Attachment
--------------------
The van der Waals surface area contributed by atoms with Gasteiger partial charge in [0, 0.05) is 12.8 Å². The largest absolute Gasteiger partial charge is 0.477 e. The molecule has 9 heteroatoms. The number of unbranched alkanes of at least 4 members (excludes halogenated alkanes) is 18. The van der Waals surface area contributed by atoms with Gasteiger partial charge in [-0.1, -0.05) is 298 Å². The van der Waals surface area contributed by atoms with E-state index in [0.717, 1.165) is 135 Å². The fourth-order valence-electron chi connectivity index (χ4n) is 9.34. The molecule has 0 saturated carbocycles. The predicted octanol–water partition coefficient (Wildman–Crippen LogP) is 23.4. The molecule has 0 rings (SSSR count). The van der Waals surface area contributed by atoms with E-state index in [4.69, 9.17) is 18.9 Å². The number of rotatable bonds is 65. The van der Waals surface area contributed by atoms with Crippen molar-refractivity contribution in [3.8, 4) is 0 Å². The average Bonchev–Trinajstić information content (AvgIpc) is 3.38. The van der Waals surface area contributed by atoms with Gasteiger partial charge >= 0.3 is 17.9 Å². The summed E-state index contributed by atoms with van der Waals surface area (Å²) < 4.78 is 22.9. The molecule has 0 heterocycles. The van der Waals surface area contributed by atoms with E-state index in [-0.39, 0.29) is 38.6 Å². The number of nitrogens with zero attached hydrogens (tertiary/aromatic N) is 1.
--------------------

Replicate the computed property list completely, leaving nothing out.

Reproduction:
The van der Waals surface area contributed by atoms with Gasteiger partial charge in [0, 0.05) is 12.8 Å². The largest absolute Gasteiger partial charge is 0.477 e. The molecule has 9 heteroatoms. The number of unbranched alkanes of at least 4 members (excludes halogenated alkanes) is 18. The van der Waals surface area contributed by atoms with Gasteiger partial charge in [-0.1, -0.05) is 298 Å². The van der Waals surface area contributed by atoms with E-state index in [0.717, 1.165) is 135 Å². The fourth-order valence-electron chi connectivity index (χ4n) is 9.34. The molecule has 0 saturated carbocycles. The predicted octanol–water partition coefficient (Wildman–Crippen LogP) is 23.4. The molecule has 0 rings (SSSR count). The van der Waals surface area contributed by atoms with E-state index in [4.69, 9.17) is 18.9 Å². The number of rotatable bonds is 65. The van der Waals surface area contributed by atoms with Crippen molar-refractivity contribution in [3.8, 4) is 0 Å². The average Bonchev–Trinajstić information content (AvgIpc) is 3.38. The van der Waals surface area contributed by atoms with Gasteiger partial charge >= 0.3 is 17.9 Å². The summed E-state index contributed by atoms with van der Waals surface area (Å²) < 4.78 is 22.9. The molecule has 0 heterocycles. The van der Waals surface area contributed by atoms with E-state index in [-0.39, 0.29) is 38.6 Å². The number of nitrogens with zero attached hydrogens (tertiary/aromatic N) is 1.